Charles, Product Design student, explains how to get the dream job

Getting our students into their chosen career is a top priority for UEL. Right from the start, we make sure our students get the advice and opportunities needed to prepare for the world of work: career fairs; employment consultants running useful work-focused courses during the year; professionally accredited degree programmes which include work placements; mentoring schemes; and paid summer internships to name just a few of the things on offer.

Charles Cawdron, a UEL Product Design student who will graduate this October, explains how he just secured his first job in his chosen career:

“I had an absolutely fantastic week at New Designers, which is a national exhibition for final year design students and other emerging designers. It was extremely useful seeing the quality and standard of work that is required as a designer. Myself and fellow UEL product design students were among the best emerging designers in the country and learnt a lot by talking to industry professionals, potential employers, others students and graduates.

I left New Designers with a list of business cards I had taken from potential employers, and began emailing and calling them to follow up on the interest they had payed to my stand during the show (pictured).

Alongside this, I was also actively searching and applying for jobs. Within a week of the show I had a call back from a recruitment agency, and met them that day. I was then interviewed for the job the next day, a Friday, and asked to start on the Monday.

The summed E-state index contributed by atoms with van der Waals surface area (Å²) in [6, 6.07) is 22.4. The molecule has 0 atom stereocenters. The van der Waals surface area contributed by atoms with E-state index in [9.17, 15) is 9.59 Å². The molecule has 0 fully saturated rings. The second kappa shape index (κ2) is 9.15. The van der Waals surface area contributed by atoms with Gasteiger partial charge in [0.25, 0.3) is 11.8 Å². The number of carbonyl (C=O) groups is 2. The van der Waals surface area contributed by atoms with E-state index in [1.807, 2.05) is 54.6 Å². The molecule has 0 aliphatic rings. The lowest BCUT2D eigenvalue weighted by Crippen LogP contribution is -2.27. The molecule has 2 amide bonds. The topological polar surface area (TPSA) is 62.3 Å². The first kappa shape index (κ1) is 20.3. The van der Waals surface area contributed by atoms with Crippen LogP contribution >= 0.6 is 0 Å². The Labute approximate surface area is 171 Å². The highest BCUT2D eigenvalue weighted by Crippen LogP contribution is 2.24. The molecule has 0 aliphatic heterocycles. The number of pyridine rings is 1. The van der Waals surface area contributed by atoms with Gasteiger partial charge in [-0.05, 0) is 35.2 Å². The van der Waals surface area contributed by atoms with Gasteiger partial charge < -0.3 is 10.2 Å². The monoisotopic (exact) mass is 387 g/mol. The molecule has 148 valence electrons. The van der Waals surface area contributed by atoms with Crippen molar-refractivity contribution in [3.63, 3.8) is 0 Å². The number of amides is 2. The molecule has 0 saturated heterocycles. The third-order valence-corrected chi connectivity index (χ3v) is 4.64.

Since then I have been working for a company in Folkestone, Kent, designing office interiors, commercial spaces and all kinds of different projects and I’m thoroughly enjoying it!

The experience I had at New designers was definitely a massive help in seeing how the industry works and how to talk to the people in it.”

Charles thinks the formation he received at UEL played a big part in making him ready to turn his education into a career that he enjoys.

“When the course lecturers throw you in at the deep end and expect you to know or learn how to do something yourself, it’s exactly how it is in industry. Also, having to go back to your work and keep make changes winds you up at uni, but I've realised why it is like that now.

Although you know that making small changes to your work takes a long time, the employer doesn't, and that’s something you need to factor into your time management. Deadlines are just as tight or tighter in industry as well. I'm really pleased that I had some good preparation at uni for it, otherwise I'd have taken a lot longer to adjust to designing professionally in industry.”

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